The State Department’s offering $10,000 to find out.
Arms control inspectors abroad may one day pass compliance reports back to the U.S. State and Energy departments using mobile apps, assisted by satellite images and radiation sensors.
Or maybe those sensors will do the work themselves, passing data back so well-verified that U.S. officials can monitor a nation’s compliance with arms control agreements without ever setting foot on its soil.
Those are ideas posed by the State Department’s 2013 Innovation in Arms Control Challenge, posted on the website Innocentive on Monday. The department is offering $10,000 in rewards for technologies that can help bring the U.S. arms control mission, much of which dates back to the Cold War, into the 21st century.
State sponsored a similar challenge in 2012 aimed at aiding arms control through crowdsourcing. The first place winner of that challenge launched the blog Bombshelltoe to educate the public about nuclear issues.
The 2013 challenge will be open through October. Participants only need to submit a written proposal, not completed technology.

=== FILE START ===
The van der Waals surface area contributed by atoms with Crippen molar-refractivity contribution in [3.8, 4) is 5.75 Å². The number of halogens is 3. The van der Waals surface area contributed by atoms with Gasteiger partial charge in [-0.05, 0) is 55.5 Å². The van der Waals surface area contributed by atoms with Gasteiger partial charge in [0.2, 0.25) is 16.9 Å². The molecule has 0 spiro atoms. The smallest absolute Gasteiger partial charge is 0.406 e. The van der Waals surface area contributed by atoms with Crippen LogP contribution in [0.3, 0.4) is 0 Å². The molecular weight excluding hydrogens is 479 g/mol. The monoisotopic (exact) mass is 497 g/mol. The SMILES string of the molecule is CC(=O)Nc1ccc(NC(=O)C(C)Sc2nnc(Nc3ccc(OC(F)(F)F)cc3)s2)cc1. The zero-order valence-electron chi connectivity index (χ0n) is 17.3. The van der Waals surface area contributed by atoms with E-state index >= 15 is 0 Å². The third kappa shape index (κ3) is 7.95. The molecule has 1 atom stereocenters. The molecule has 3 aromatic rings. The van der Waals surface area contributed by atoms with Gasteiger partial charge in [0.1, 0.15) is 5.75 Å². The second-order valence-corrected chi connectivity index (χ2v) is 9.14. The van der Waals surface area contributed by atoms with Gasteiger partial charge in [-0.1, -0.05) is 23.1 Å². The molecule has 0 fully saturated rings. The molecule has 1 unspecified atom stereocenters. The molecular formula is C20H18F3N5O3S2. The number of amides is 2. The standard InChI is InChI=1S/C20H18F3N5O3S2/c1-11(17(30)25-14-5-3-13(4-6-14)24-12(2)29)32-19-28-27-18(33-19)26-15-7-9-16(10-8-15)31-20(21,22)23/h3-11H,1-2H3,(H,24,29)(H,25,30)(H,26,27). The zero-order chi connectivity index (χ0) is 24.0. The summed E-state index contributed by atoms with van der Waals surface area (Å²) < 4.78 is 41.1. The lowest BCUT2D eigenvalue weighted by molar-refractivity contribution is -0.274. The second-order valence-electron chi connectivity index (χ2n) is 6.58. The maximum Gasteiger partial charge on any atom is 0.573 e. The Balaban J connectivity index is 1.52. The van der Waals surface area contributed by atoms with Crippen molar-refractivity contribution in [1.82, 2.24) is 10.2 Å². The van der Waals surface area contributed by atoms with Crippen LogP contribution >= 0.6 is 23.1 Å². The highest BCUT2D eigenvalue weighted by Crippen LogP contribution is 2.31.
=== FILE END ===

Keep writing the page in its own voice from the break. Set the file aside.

From the challenge posting:
Imagine a future arms control treaty where equipment used for treaty activity can talk to one another to verify their locations, or where public environmental sensors are used in combination with official treaty data to boost treaty compliance confidence, or where inspectors can inspect without physically being at a site. How could such an inspection work? Is such an inspection technically possible?
Today, we use arms control to help regulate weapons, or to increase transparency, predictability and stability in the international arena. Arms control inspections generally provide cooperative access under negotiated parameters to declared facilities to verify that activities, processes, materials and equipment at these sites are accurately reported or declared as required by a treaty or agreement. In the future, our current methods and capabilities may become obsolete or unable to alleviate concerns that evolve over time. To prepare, we would like to develop new inspection tools and processes that supplement or even replace current technical approaches dating back to the Cold War with modern methods that capture the potential of an era characterized by powerful mobile devices and easy information sharing. Solvers should explain what specific problem(s) their proposed technological solution addresses, how their proposed technological solution would enhance arms control inspections, and the utility of the proposed technology.